Friday, September 4, 2009
Reppin' Columbia County (Chatham, NY)
Upstate New York seems to have a corner on the market for county fairs. I've lived in six counties in the US for any extended period of time: Washington County, NY (West Hebron); Montgomery, Chester and Lehigh Counties in PA; Los Angeles County in California and New York County, which is essentially Manhattan. Only in West Hebron do I ever remember a) knowing about a county fair, b) anticipating said fair and c) attending it. Some of those other counties probably had them, but it wasn't central to the area's identity.
Today I walked through the heart of Columbia County, lunching in Valatie (Va-lay-sha for the uninitiated) on my way to Chatham, where the annual county fair is held. I was on my way to meet the Nedwells who were already at the fair. When I arrived, somewhat staggered as usual from a long afternoon walk in the unrelenting sun, they immediately went about lightening my load. Maura Nedwell met me at the gate with a ticket.I met her husband Peter and her kids Missy, Dan and Cari, the latter two having already graduated from college but were back to enjoy the county fair.
They put my bag in the 4H office, hydrated me with a cold bottle of water and then we went about the business of soaking up some Columbia County flavor. I have vague memories of the Washington County fair as a kid, but this seemed to be a bulked up version. The Barry Bonds version of Washington County's fair if you will. You have your standards - the prize winning goats, pigs, cows and rabbits. You have your regular amusement rides of debatable safety. You have colorful kiosks running games of skill just in case that one missing piece that will bring your living room decor together is a 13-foot blue stuffed animal.
But then there were the things I don't remember from the county fairs of my youth. How about a pig race? I'm game. Might I interest you in a pork chop on a stick? I would say so. How about a Miss Columbia County pageant where the winner takes home the title of Miss Columbia county and, ah, nothing else? Yes please. Lastly, how about a country music concert? Sign me up.
All joking aside, there was a ton of things to do and see and the Nedwells were amazing hosts. Pete and Maura insisted on buying me dinner (and no, I didn't opt for the pork chop on a stick) and a handmade strawberry shake from their 4H Milk Bar. They introduced me to friends and neighbors and co-workers and it became quickly apparent why everyone loves county fairs so much. It is the place where once a year a sense of community - the sense of belonging in a larger sense - is cemented. It is a collective act of unity and shared interest and as human beings, we need that.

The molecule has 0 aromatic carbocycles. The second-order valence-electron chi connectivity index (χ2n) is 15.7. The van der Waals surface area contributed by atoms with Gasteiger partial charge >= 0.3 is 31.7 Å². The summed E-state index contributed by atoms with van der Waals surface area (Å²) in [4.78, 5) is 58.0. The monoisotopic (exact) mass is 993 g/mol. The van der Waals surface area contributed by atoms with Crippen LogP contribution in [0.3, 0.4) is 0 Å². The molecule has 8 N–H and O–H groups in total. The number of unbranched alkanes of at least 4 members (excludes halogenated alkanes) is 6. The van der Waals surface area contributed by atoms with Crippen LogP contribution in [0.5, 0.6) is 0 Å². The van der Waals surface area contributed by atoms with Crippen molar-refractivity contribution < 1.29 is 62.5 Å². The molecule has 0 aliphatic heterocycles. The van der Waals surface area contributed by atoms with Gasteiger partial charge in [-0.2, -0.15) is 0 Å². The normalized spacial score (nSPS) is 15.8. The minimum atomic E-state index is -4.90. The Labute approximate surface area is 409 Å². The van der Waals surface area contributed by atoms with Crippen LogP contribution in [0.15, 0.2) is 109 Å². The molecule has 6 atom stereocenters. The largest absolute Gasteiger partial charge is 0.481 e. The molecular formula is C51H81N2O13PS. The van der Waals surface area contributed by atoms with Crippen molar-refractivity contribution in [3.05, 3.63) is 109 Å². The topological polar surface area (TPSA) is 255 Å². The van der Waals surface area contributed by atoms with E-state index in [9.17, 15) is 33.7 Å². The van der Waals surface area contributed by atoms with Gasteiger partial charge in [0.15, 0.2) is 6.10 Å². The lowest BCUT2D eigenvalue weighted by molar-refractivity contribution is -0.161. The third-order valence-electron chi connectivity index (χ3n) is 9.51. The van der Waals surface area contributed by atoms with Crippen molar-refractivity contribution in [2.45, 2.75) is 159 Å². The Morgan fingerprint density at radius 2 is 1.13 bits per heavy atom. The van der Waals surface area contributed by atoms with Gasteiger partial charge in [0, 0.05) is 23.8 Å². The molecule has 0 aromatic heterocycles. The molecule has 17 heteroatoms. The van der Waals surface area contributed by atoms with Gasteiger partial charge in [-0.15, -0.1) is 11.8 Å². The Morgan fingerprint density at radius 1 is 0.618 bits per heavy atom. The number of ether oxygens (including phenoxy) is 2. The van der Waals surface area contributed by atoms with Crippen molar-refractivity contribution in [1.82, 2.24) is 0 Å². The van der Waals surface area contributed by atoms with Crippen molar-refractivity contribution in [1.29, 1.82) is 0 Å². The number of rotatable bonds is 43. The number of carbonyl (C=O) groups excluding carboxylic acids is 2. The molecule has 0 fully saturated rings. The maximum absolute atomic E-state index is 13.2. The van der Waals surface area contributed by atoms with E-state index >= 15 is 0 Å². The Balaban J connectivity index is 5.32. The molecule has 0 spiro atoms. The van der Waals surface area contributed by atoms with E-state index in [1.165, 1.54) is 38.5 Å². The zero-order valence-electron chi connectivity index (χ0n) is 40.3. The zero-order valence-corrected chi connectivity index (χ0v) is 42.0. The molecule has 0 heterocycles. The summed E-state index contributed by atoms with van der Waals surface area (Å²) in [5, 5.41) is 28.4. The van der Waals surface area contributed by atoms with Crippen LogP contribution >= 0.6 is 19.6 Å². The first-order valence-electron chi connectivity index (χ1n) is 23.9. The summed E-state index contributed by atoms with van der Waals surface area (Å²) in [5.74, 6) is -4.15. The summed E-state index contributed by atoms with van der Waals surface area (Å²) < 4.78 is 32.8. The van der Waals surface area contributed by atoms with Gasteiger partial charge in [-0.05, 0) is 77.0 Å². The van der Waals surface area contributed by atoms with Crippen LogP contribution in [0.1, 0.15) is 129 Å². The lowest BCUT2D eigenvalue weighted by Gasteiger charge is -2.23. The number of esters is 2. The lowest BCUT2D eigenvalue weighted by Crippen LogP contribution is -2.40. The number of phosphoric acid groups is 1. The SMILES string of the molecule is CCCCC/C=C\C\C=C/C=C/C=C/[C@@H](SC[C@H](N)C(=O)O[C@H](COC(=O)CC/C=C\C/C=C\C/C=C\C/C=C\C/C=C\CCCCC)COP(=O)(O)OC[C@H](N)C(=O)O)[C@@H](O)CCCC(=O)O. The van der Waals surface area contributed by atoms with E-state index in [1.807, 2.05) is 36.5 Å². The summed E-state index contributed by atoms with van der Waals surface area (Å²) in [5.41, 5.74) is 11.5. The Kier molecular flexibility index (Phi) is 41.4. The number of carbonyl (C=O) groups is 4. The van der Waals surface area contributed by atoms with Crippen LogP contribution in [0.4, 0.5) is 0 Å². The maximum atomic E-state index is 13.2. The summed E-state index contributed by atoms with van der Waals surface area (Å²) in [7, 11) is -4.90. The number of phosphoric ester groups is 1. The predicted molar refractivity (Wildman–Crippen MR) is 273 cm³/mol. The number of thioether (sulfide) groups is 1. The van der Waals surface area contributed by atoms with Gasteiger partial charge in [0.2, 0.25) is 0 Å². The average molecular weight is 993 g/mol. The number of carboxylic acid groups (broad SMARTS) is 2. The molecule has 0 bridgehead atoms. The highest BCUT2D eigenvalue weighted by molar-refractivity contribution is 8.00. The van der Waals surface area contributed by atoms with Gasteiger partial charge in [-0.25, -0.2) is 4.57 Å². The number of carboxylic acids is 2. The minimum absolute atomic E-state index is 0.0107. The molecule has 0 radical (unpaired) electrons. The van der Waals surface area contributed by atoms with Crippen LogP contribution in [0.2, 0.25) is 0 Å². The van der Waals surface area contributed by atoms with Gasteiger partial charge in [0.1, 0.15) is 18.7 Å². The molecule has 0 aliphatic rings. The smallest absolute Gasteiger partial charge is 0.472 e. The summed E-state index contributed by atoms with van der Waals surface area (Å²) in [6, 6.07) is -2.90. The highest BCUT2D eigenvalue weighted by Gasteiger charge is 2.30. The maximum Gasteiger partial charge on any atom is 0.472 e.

The Nedwells were the second family I have stayed with who I had not known before this trip . And once again, they managed to make me go from 0 to feeling like I was part of the family in about 4.7 seconds. A Mercedes S Class has nothing on them. I find it a singularly beautiful experience to be on the receiving end of that welcome.
Communities of people - be they family based, religious or geographic - have not always been so willing to open their arms to a stranger. This trip started in my mind with the premise that I could fashion a diffuse community of people together, unbounded by a specific geography or a unifying statement of faith or common surname, who would open their homes and hearts to me and pass me along from one town to the next until I reached New Orleans. After about a week on the road, I am already convinced that my premise was right. I don't have to believe it anymore. I have already experienced it.
We capped our night at the fair with a Chuck Hicks concert. For all you Mozart fans, Chuck Hicks is a country music singer. I didn't know any of his songs, but his music was easy to enjoy. He rocked Columbia County for an hour and a half and then was back on his bus to continue what must be an endless tour of new faces and adoring fans. Yet something tells me that being in front of thousands of people each night doesn't make him feel near as welcome or as part of a community as I did sitting in the bleachers with the Nedwells. Nor did he get a fresh breakfast and a ham sandwich wrapped in wax paper when he left the next morning. Chuck can have the fame. I'll take the friendship.